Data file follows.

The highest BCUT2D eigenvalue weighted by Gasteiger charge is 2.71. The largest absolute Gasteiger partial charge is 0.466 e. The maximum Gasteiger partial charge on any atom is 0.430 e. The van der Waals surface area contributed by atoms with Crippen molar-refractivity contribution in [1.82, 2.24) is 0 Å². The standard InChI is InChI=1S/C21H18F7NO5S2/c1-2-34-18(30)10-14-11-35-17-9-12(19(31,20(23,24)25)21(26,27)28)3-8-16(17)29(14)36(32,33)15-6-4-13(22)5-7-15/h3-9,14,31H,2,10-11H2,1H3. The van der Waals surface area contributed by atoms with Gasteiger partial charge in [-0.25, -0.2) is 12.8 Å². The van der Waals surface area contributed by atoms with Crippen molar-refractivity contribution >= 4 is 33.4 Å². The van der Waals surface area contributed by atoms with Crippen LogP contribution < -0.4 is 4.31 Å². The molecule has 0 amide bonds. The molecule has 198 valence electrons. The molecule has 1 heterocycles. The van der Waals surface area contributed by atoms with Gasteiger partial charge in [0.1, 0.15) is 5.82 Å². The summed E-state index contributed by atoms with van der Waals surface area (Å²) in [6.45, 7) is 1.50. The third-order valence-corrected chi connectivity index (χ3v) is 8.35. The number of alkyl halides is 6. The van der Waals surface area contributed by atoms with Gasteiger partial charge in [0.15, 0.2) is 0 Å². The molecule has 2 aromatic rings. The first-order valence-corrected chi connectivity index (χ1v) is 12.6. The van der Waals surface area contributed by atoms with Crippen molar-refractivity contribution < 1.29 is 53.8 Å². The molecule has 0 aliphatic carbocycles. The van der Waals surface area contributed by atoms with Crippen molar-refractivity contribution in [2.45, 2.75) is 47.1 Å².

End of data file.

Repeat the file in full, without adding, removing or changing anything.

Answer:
The highest BCUT2D eigenvalue weighted by Gasteiger charge is 2.71. The largest absolute Gasteiger partial charge is 0.466 e. The maximum Gasteiger partial charge on any atom is 0.430 e. The van der Waals surface area contributed by atoms with Crippen molar-refractivity contribution in [1.82, 2.24) is 0 Å². The standard InChI is InChI=1S/C21H18F7NO5S2/c1-2-34-18(30)10-14-11-35-17-9-12(19(31,20(23,24)25)21(26,27)28)3-8-16(17)29(14)36(32,33)15-6-4-13(22)5-7-15/h3-9,14,31H,2,10-11H2,1H3. The van der Waals surface area contributed by atoms with Gasteiger partial charge in [-0.25, -0.2) is 12.8 Å². The van der Waals surface area contributed by atoms with Crippen molar-refractivity contribution >= 4 is 33.4 Å². The van der Waals surface area contributed by atoms with Crippen LogP contribution < -0.4 is 4.31 Å². The molecule has 0 amide bonds. The molecule has 198 valence electrons. The molecule has 1 heterocycles. The van der Waals surface area contributed by atoms with Gasteiger partial charge in [0.1, 0.15) is 5.82 Å². The summed E-state index contributed by atoms with van der Waals surface area (Å²) in [6.45, 7) is 1.50. The third-order valence-corrected chi connectivity index (χ3v) is 8.35. The number of alkyl halides is 6. The van der Waals surface area contributed by atoms with Gasteiger partial charge in [0.15, 0.2) is 0 Å². The molecule has 2 aromatic rings. The first-order valence-corrected chi connectivity index (χ1v) is 12.6. The van der Waals surface area contributed by atoms with Crippen molar-refractivity contribution < 1.29 is 53.8 Å². The molecule has 0 aliphatic carbocycles. The van der Waals surface area contributed by atoms with Crippen molar-refractivity contribution in [2.45, 2.75) is 47.1 Å².